Accord or CR-V: Which Honda Is Less Expensive to Insure?

The popular Accord and CR-V are two of Honda’s most popular models, and it’s not hard to determine why. Both vehicles set the standard in their respective segments for commendable practicality, dynamics, and value. They don’t vary greatly in price, but how much does each cost to insure? And does the Accord or CR-V offer lower premiums? For answers to those questions, we’ve partnered with Insure.com.

Insure.com has crunched the numbers to figure out how much 2021 model year cars cost to insure. Nearly 3,000 models were researched in the study; average rates were determined using data from six large insurance carriers in 10 zip codes per state. Learn more about the hypothetical driver and their coverage in this story on the most expensive vehicles to insure for 2021.

If you’re interested in comparing average insurance costs for the Accord and CR-V, keep reading to see how the two long-running Hondas match up.

Accord LX vs. CR-V LX Insurance Costs

Entry into both model lines begins at the LX trim level. The Accord LX and CR-V LX are equipped with similar engines and 1.5-liter turbocharged I-4s, but the CR-V’s is rated at slightly less horsepower—190 hp versus the Accord’s 192 hp. Each comes standard with a CVT and FWD, but only the CR-V has available AWD. The Accord is longer and wider than the CR-V, but the SUV beats the sedan in headroom, front legroom, and of course cargo space. The CR-V is also heavier than the Accord, yet both are relatively entertaining to drive for spacious family cars. For the 2022 model year, the Accord lineup carries over mostly unchanged except for the addition of a new Sport trim for the hybrid. The 2022 CR-V is unchanged compared to the previous model year.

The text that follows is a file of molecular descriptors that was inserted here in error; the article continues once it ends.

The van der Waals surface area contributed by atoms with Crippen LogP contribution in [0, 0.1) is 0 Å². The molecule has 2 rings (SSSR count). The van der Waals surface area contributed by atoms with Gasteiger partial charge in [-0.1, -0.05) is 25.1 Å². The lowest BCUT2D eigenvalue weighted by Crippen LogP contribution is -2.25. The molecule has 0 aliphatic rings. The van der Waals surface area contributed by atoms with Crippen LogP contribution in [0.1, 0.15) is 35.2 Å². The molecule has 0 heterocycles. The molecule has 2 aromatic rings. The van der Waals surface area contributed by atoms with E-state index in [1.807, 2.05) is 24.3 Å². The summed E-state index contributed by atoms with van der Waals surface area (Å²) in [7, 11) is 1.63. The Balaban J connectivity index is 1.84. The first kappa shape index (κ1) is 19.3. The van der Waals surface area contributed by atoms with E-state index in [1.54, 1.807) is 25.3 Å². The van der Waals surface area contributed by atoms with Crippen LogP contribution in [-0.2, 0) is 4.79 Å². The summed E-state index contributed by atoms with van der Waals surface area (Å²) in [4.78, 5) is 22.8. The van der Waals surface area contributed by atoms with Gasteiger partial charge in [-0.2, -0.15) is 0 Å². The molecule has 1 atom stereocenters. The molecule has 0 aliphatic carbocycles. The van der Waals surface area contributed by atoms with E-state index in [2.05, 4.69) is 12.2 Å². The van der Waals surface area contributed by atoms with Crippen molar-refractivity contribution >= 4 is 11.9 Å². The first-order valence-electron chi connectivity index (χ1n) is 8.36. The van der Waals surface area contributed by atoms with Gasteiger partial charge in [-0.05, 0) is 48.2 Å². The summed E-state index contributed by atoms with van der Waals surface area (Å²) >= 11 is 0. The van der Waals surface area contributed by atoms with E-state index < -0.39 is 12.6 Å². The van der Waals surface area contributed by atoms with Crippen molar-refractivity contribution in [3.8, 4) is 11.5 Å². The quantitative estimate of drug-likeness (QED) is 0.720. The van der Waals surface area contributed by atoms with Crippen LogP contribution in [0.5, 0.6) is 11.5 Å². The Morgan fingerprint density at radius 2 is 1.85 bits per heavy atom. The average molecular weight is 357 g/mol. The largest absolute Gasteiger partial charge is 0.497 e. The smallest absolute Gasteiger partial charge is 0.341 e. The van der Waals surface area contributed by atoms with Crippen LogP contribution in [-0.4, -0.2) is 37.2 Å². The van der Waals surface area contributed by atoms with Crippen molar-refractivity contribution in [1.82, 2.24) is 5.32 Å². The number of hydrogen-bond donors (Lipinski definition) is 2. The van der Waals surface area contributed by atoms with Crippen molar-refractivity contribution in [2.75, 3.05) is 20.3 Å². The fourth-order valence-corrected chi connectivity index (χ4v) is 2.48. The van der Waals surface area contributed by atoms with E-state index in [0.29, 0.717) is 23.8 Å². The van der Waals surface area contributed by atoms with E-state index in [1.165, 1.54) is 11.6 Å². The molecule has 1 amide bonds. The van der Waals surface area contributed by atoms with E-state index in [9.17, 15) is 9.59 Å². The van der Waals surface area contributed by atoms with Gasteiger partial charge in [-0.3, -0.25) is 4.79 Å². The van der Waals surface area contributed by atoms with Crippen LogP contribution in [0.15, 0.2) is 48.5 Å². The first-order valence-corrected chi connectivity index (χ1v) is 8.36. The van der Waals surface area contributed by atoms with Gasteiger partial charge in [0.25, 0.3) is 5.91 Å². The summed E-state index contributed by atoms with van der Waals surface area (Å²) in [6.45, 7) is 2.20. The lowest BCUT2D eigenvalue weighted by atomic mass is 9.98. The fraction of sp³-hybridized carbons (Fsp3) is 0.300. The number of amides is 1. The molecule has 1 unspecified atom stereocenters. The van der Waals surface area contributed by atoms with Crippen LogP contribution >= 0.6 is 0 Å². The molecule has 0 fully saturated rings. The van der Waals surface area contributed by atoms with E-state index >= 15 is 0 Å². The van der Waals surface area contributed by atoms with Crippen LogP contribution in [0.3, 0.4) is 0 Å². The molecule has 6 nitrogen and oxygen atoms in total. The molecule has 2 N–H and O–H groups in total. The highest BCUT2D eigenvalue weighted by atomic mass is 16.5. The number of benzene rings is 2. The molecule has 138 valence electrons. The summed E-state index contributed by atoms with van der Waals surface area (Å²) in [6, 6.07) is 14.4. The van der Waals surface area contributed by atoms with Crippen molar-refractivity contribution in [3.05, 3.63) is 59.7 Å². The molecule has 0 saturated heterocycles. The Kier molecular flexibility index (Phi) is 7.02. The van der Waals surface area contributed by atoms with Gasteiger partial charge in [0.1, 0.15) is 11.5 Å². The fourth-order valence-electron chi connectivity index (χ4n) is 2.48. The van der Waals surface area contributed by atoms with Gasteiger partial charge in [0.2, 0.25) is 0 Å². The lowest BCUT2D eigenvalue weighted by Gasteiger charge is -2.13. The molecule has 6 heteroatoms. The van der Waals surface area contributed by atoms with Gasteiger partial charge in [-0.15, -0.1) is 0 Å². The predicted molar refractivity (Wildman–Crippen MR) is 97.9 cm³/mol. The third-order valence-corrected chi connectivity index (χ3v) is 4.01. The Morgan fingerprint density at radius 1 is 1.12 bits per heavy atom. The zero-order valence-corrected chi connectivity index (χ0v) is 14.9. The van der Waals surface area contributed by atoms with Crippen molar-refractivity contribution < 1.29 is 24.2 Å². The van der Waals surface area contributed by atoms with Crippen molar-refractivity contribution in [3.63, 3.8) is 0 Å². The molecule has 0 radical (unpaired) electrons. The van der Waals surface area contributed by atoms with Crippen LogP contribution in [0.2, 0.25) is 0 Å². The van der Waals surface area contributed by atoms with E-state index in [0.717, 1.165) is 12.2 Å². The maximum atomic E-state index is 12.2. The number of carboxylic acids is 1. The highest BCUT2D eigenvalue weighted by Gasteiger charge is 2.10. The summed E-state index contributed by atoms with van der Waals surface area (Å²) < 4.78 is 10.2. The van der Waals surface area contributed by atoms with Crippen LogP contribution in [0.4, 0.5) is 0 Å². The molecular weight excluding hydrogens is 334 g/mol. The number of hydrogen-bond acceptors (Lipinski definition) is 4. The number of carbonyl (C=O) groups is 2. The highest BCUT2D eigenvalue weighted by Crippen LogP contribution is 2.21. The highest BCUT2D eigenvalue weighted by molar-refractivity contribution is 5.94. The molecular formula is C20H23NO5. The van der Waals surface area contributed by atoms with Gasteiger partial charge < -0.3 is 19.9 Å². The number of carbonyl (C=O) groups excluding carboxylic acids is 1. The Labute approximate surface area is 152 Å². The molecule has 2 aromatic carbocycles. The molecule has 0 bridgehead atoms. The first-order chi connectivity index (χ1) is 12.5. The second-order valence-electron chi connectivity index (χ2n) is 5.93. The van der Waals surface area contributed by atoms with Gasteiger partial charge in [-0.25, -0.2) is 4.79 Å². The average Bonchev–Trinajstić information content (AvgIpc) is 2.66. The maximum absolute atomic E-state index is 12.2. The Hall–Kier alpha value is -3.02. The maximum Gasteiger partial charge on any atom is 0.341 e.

Although the Accord LX has a lower sticker price than the CR-V LX, it’s on average more expensive to insure. Insure.com reports an annual premium for the Accord LX to be $1,501 while the CR-V LX average is just $1,285 for the FWD and $1,303 for the AWD. So if you were comparing an Accord LX to a CR-V LX FWD, going for the SUV could mean a savings in insurance costs of more than $1,000 over the course of five years.

In terms of safety, the NHTSA awarded both the 2021 Accord and 2021 CR-V five-star ratings overall, the  highest possible score. The Accord is also an IIHS 2021 Top Safety Pick+; the CR-V earned only a 2021 Top Safety Pick (no +) because of Marginal scores for visibility and glare issues with headlights on its LX, EX, and EX-L trims. As part of the Honda Sensing suite of safety features, both vehicles include automatic emergency braking, lane centering, adaptive cruise control, and automatic high-beams on every trim.